Questions to Ask Yourself When Writing for Publication

Photo courtesy of Sunny Mama via Wikimedia Commons.

First of all, congratulations! You’ve taken the first step toward publishing: deciding on an idea, however vague. This is by far the easiest part. The next part involves asking yourself a series of questions about the project in question and how you plan to publish it. (Naturally you also have to write it, but that goes without saying. So let’s talk about the business side.)

1. What are you writing?

The “publishing industry” is an umbrella term for numerous types of writing and the publications that, well, publish those types of writing. Your first job is to figure out which niche your shiny new idea fits into and plan accordingly. The process of writing and publishing a personal essay for Buzzfeed is not the same as it’d be for an investigative reporting piece in The Detroit Free Press, a self-help book for Harper Collins, a self-published YA novel, or a proposal to a university press based on your doctoral thesis. Since my background is in journalism and fiction writing, those are the publishing industries I know best, but with the help of the Internet, guidelines for every type of writing are readily available at places like Writer’s Digest and Publishers Weekly. Not only can they help with finding a home for your book, but they can help you hone your craft, too.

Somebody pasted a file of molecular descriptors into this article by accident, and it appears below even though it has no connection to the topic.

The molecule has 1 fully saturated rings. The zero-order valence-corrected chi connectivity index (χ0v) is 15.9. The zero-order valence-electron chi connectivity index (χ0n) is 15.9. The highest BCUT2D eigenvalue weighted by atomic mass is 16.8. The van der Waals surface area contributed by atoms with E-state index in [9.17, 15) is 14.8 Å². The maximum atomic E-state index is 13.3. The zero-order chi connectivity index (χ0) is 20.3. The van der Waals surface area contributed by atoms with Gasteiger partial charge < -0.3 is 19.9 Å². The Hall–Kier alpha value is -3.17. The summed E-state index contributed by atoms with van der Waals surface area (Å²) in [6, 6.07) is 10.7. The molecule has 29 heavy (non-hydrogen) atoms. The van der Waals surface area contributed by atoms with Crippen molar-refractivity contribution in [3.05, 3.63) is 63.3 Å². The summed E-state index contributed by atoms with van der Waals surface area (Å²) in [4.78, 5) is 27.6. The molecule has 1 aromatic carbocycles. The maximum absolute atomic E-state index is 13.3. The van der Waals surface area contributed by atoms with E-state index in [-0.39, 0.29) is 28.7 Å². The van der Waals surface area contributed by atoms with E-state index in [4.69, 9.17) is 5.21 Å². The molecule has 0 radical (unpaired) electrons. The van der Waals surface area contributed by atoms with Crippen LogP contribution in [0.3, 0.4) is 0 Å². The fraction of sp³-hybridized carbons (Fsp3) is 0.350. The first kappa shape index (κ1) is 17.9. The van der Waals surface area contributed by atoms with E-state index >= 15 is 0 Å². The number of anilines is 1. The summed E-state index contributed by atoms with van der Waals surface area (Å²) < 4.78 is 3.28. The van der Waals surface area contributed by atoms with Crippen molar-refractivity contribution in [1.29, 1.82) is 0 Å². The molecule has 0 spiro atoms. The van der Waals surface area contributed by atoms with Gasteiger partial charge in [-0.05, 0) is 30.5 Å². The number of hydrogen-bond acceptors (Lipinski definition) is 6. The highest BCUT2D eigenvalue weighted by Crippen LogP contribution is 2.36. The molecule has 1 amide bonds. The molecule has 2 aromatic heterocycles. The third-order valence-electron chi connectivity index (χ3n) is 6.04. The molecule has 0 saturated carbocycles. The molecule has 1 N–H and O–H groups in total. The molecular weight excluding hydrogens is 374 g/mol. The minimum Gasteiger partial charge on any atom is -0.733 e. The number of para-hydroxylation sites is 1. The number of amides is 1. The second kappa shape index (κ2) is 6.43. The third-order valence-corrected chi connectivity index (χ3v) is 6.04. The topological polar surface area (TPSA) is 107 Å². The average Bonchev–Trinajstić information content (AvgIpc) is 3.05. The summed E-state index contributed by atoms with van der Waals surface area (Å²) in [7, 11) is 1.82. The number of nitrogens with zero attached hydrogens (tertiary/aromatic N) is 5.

Do you want to write the next great novel? Awesome, me too. Which genre? Who is your target demographic? There are children’s books, middle grade (around late elementary to pre-teen—for reference, the Harry Potter series starts at the upper end of middle grade), young adult (13-17), new adult (18-24, think college age, but it’s often absorbed into adult), and adult categories. The genre and demographic are crucial in how you will market the book, but more importantly right now, they’re crucial in how you’re going to write it. The tone, subject matter, word count, and reading level are all affected by these two values; if you want to write about graphic sex and drug use, it better not involve underage characters.

Do you want to write short stories instead? Genre and demographic still apply here, but unlike writing a novel you have two options: publishing shorts in a volume of solely your own work, or publishing a single short in an anthology or magazine alongside other authors. If you choose the latter, you’ll likely be submitting stories directly to publications that have a narrower focus and guidelines, whether that be in genre, word count, theme, or all three. There are way too many short story markets than I could list here, but check out Duotrope or Submissions Grinder to start.